Potrero Hill (and books and bookshops).

Heading west and up hill from the flatlands of the Dogpatch area is the mainly residential Potrero Hill which clings to the curves of the east facing hills, giving it a sunny disposition. The condition and quality of the homes here change with each street and sometimes with each cross street from swanky to shabby. Along with homes, this neighbourhood also has cafe’s and eateries and an interesting local music scene…..plus Christopher’s Bookshop which is on my “to visit” list.

Historically a working class neighbourhood until the gentrification of the 1990’s – you’ll now find a mainly working-professional and upper-middle class, family-oriented scene. And talking of scenes, due to the elevated position you have a wonderful outlook over both the Bay and the financial district skyline. I guess I could have lumped Potrero Hill and the Dogpatch together as the Spanish name for the Dogpatch area was Potrero Nuevo, but as you saw from my earlier Dogpatch post there was enough happening there to warrant a post of its own.

I’m not sure how much there will be here of interest from a tourist viewpoint as it is mainly residential and by San Franciscan standards very quiet…..but we’ll see. One benefit is that there is a Caltrain station here so that means easy access to and from the main city.

When ever we visit cities anywhere in the world, we usually seek out the parks and open green spaces for a break from the hustle and bustle to give us a chance to recharge our internal batteries. Potrero Hill has a few such areas. Mckinley Square, popular with children and dog lovers and contains several levels of trails that make up the official off-leash dog area. The park is pretty much on the crest of Potrero Hill and since my blog is primarily about books and writers, has a literary connection. Part of Vanessa Diffenbaugh’s novel “The Language of Flowers” describes the park.

Published in 2011 The language of Flowers is Diffenbaugh’s first published novel and is about Victoria Jones, an itinerant foster child who gets moved from home to home until at the age of 18 she becomes a flower arranger…..hence the title. According to Wikipedia, “The novel was inspired by a flower dictionary, a type of Victorian-era book which defines what different types of flowers mean”. It’s also love story, which is why I won’t be reading it, but for those who enjoy love stories with a heavy accent on flowers and their meanings…it is most likely a good read. In fact Goodreads (did you see what I did there??? Lol) rates it at four and a bit out of five and says “A mesmerizing, moving, and elegantly written debut novel, The Language of Flowers beautifully weaves past and present, creating a vivid portrait of an unforgettable woman whose gift for flowers helps her change the lives of others even as she struggles to overcome her own troubled past”.

Around the corner from McKinley Square you’ll find Potrero Hill Community Garden which was established in the 1970s and has a panoramic view of the city. About 10 minutes walk from the Community Gardens is Potrero Hill Recreation Center. Renovated in 2011 – here you’ll find a baseball field, a tennis court, a basketball court, and another dog park. It seems like Potrero Hill residents love their dogs. Likewise, the Jackson Playground at the North Slope also has a baseball field, a tennis court, and a basketball court. And another loosely literary connection…there is a public library which was renovated in 2010 and is located on 20th St. and Connecticut St.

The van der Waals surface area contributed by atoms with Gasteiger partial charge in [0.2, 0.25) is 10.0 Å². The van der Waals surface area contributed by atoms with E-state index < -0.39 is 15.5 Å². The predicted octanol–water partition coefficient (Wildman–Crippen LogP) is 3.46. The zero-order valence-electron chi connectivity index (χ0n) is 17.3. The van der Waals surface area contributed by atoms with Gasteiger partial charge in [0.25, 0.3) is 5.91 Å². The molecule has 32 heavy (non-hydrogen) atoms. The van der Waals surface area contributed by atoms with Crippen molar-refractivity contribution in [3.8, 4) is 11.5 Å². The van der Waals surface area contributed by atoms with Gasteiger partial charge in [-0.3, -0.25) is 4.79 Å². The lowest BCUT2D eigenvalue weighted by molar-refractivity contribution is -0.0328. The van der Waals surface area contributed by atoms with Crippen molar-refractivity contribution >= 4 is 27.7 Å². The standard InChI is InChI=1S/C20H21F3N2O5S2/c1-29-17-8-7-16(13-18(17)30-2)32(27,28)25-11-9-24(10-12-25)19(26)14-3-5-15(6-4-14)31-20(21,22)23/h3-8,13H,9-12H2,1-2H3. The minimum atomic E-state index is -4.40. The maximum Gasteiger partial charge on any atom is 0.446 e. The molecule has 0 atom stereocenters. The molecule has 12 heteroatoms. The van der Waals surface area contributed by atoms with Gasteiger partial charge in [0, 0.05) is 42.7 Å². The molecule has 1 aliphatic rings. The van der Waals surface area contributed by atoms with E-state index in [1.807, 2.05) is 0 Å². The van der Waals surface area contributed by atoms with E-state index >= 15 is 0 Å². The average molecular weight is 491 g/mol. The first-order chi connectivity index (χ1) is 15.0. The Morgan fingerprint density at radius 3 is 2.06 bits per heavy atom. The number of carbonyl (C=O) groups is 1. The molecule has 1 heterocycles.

So what else other than homes and parks does Potrero Hill have to offer, I hear you ask? The answer is….not a lot. It’s mainly a residential area with a few shops and cafes to service the locals – which actually makes it quite a good place to visit….WHY? – no tourists and no crowds. From our son and daughter-in-laws apartment, the closest mini-markets within walking distance, of any note – mainly Whole Foods and Trader Joe’s are in or along the edge of Potrero Hill so we have ventured into this area quite a few times since our arrival almost a week ago.

To get to Christopher’s Book Store means a steep-ish climb from the Dogpatch up 18th Street to the corner of 18th and Missouri, where you will find a lovely little shop (open every day 10am to 9pm) on the corner with a good variety of stock and a knowledgeable lady owner. The original owner “Christopher” who opened the store in 1991 has a New Zealand connection. Christopher Ellison was from Te Kauwhata (not too far from Hamilton, New Zealand) a very small town of just over 1000 people – serving an outlying area of maybe 10,000 people. He decided that what the Potrero Hill area of San Francisco needed was an independent bookshop. The current owner – Tee Minot – started off working for Christopher back in 1992 and has been here ever since, taking over sole ownership of the shop in 1996. As you would expect of someone who has owned a bookshop for over 20 years, Tee is very knowledgeable about her stock and the area of San Francisco that her shop is based.

The only thing I could even begin to be negative about this shop is that it’s not big enough to have a dedicated reading area. There are just 3 aisles of books – but a good selection. Tee herself said she wished that there was room for a couple of couches in there – sadly there isn’t – otherwise this shop would be just about perfect.